Call for Essays About Any Aspect of Popular Culture, Present or Past

Multimedia
cover art

G.I. Joe: The Rise of Cobra

(Electronic Arts; US: 4 Aug 2009)

While movie tie-in games typically get a bad rap across the board, they certainly can succeed.  There’s actually quite a bit of difference between games that take place within a licensed universe and property tie-ins that attempt to serve as an adaptation of events that have already been portrayed on film.  While either has the potential to work, the task of creating a compelling title seems more difficult for developers that choose to go the latter route.  Doing so, can actually make for a game that’s difficult to assess while disregarding the film that it’s drawn from.  In discussing a tie-in game, it seems best to consider game mechanics outside the context of the license.  Goldeneye, for example, would have been a remarkable game regardless of the Bond license, a fact evidenced by the existence of its spiritual successor, Perfect Dark.  However, for every Goldeneye, perhaps serendipitously created by developer Rare, there are countless throwaway titles that hardly seem worth the development effort required to make them.


It seems wise that Double Helix, the developers of G.I. Joe: The Rise of Cobra chose not to recreate the events of the film.  Setting a game somewhere on a timeline either before or after events depicted in film is a tack that can certainly work well, a notable example being The Chronicles of Riddick: Escape from Butcher Bay.  But this is generally only possible when the mythology the characters inhabit is either fairly rich or open to invention.  As a property, G.I. Joe seems perfect for an action game with its wide cast of characters and innately action-oriented mythology.  Further, Double Helix certainly has the talent to do something fun with it.  The developer is the result of the merging of The Collective and Shiny Entertainment.  While from a critical standpoint, Shiny likely has the better reputation, having been responsible for both Earthworm Jim and MDK, The Collective was responsible for the underrated Buffy The Vampire Slayer for the Xbox.  As such, all the pieces seem to have been in place for Rise of Cobra to be a fairly enjoyable game to play.


Unfortunately, technical deficiencies, poor design choices, and a necessary adherence to the world depicted in the film (despite being narratively unique from it) render Rise of Cobra utterly forgettable.  It’s difficult to recommend for action game fans, fans of the film, or fans of the property at large.  Rise of Cobra is a stylistic mashup of Gears of War and Contra, both of which seem well suited to the aesthetic of the property.  But the action is repetitive and flat, and the camera largely irritating.  As such, action fans have plenty of other superior titles to choose from.  Fans of the film might enjoy it more, but both the character models and voice acting are lacking, distancing its looks, sound, and feel from the film that it’s meant to be tied to.  Nostalgic fans of the G.I Joe cartoons will likely have the same criticisms of the liberties taken with the mythology as they had with the film, which reduces a wide cast of characters to a relatively generic special forces team, the likes of which are already far too common in both films and games alike.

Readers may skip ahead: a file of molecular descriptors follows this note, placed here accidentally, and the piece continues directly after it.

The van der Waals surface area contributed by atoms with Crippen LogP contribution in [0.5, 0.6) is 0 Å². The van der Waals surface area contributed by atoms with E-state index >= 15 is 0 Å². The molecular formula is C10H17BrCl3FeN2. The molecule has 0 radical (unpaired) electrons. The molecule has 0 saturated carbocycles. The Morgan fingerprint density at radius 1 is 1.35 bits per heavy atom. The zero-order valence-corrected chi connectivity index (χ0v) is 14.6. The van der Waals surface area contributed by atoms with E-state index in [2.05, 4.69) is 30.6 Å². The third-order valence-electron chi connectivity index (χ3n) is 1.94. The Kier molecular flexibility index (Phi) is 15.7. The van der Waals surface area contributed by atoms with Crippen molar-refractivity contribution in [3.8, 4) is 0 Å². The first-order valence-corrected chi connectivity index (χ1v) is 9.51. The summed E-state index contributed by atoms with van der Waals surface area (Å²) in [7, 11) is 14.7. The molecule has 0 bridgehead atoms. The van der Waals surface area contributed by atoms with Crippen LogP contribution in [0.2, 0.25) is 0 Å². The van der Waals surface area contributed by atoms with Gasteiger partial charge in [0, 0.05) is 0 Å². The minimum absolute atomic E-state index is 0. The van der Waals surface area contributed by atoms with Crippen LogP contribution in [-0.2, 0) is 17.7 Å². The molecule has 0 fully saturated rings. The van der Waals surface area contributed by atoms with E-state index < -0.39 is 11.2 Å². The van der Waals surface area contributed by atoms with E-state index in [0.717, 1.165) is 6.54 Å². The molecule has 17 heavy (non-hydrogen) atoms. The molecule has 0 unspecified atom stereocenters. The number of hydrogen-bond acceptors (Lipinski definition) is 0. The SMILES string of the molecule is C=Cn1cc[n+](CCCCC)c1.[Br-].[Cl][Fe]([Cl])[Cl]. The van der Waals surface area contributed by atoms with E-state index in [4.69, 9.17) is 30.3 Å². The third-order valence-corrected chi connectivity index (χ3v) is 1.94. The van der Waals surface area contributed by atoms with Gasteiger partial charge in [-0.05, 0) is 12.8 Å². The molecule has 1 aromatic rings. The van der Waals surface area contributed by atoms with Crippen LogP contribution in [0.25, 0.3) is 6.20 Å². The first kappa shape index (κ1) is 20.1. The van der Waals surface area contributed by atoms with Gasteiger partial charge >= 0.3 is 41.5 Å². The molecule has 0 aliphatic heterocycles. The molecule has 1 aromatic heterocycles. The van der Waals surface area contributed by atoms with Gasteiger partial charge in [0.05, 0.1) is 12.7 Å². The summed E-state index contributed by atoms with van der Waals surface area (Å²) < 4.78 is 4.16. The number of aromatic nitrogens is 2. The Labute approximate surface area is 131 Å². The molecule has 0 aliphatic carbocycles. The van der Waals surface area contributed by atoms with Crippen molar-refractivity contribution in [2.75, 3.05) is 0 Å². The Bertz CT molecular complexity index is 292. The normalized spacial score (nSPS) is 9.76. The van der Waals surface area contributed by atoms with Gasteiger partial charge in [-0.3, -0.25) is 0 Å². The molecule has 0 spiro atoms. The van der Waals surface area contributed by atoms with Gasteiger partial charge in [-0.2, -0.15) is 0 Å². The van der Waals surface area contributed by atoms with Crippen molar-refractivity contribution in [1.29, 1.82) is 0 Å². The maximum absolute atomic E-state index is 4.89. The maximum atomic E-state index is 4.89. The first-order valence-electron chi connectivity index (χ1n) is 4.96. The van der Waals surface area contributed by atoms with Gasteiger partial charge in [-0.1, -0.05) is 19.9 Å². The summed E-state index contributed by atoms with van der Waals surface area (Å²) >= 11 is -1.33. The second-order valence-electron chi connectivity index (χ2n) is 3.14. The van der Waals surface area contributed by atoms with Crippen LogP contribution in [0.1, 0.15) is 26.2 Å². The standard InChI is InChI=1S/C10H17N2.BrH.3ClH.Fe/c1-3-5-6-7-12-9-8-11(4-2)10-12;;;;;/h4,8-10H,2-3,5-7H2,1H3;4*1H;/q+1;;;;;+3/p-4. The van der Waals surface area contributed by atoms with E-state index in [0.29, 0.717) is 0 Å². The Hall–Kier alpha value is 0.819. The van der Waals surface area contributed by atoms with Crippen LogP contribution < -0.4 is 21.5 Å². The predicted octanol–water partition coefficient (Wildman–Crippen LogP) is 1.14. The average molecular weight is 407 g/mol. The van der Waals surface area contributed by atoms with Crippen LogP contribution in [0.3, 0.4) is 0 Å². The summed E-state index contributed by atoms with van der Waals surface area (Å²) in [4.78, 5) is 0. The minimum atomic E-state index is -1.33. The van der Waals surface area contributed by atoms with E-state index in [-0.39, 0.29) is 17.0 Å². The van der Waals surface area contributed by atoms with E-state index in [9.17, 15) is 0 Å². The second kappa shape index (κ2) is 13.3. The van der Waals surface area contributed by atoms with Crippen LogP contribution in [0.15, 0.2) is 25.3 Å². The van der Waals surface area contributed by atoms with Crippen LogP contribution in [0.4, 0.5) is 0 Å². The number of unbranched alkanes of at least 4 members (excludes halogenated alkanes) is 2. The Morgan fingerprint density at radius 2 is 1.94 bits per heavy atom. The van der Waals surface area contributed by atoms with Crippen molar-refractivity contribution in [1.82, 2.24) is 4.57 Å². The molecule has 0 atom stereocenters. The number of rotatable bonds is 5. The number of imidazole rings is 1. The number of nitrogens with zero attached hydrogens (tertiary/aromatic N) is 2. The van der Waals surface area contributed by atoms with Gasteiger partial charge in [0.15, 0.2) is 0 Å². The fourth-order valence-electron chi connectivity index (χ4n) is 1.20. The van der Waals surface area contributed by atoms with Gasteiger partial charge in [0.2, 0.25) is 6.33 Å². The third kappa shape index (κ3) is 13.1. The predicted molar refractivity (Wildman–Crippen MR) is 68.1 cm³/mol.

An interesting question arises, then, of who film tie-in games are actually intended for.  Since they’re generally forgettable, it’s hard to argue that hardcore gamers are the targeted demographic.  Rather, they generally seem a transparent attempt to cash in on the time sensitive popularity of any given action film.  The marketing of games in general makes them far more likely to be purchased and played soon after release, particularly given how quickly they enter the secondary market.  This seems doubly true for games based on another form of media with a similar rush of marketing around product launch.  To the disadvantage of these games based on films, however, they get no second wave of support surrounding home release, as happens when movies are released on DVD.  So we’re virtually guaranteed not to see a sequel that can address the issues of the game unless a second film is released, and an accompanying tie-in published.  From this perspective, in the face of the Hollywood cash-ins of 1980s nostalgia, it might be a better idea to reinvigorate an entire brand rather than a particular vision of it. 


While making a live action film from a cartoon liberties necessarily have to be taken in order to make its production both feasible and interesting to an audience of now-adults. As a gamer, there really doesn’t seem to be a compelling reason to have to have a game so closely tied to it.  If the film is good enough to spark interest in a dormant license to begin with, why can’t games take that opportunity to explore this newfound interest in the brand as opposed to simply cashing in on a momentary popularity accompanying a theatrical release?  Then sequels could be released completely independent of the film franchise’s schedule.  Realistically and unfortunately, the answer is likely that the current model generates a more guaranteed revenue stream for those involved.  Piggybacking on a heavily advertised film close to its release date likely drives up sales more than the risk of creating a solid product does.  As such, we’re not likely to see these kinds of cash-ins go away anytime soon.

Rating:

Media
Related Articles
23 Mar 2014
Strider in 2014 isn't just fun. It feels relevant
discussion by

Comments
Now on PopMatters
PM Picks
Announcements

© 1999-2014 PopMatters.com. All rights reserved.
PopMatters.com™ and PopMatters™ are trademarks
of PopMatters Media, Inc.

PopMatters is wholly independently owned and operated.